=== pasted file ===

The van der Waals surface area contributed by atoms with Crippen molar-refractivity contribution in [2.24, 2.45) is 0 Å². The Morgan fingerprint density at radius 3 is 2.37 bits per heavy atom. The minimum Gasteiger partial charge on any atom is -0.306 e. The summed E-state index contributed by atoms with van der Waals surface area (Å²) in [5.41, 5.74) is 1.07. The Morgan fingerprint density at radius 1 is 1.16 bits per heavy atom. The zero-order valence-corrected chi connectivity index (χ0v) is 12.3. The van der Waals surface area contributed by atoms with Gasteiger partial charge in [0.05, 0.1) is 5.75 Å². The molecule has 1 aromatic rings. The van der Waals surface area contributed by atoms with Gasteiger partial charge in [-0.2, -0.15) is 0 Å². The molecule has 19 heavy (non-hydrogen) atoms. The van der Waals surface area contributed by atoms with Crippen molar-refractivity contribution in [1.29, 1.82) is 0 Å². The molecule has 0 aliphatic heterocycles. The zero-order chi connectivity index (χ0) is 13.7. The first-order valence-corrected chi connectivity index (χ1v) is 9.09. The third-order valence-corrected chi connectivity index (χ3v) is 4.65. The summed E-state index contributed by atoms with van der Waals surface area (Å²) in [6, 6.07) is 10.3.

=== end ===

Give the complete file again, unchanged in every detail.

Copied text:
The van der Waals surface area contributed by atoms with Crippen molar-refractivity contribution in [2.24, 2.45) is 0 Å². The Morgan fingerprint density at radius 3 is 2.37 bits per heavy atom. The minimum Gasteiger partial charge on any atom is -0.306 e. The summed E-state index contributed by atoms with van der Waals surface area (Å²) in [5.41, 5.74) is 1.07. The Morgan fingerprint density at radius 1 is 1.16 bits per heavy atom. The zero-order valence-corrected chi connectivity index (χ0v) is 12.3. The van der Waals surface area contributed by atoms with Gasteiger partial charge in [0.05, 0.1) is 5.75 Å². The molecule has 1 aromatic rings. The van der Waals surface area contributed by atoms with Gasteiger partial charge in [-0.2, -0.15) is 0 Å². The molecule has 19 heavy (non-hydrogen) atoms. The van der Waals surface area contributed by atoms with Crippen molar-refractivity contribution in [1.29, 1.82) is 0 Å². The molecule has 0 aliphatic heterocycles. The zero-order chi connectivity index (χ0) is 13.7. The first-order valence-corrected chi connectivity index (χ1v) is 9.09. The third-order valence-corrected chi connectivity index (χ3v) is 4.65. The summed E-state index contributed by atoms with van der Waals surface area (Å²) in [6, 6.07) is 10.3.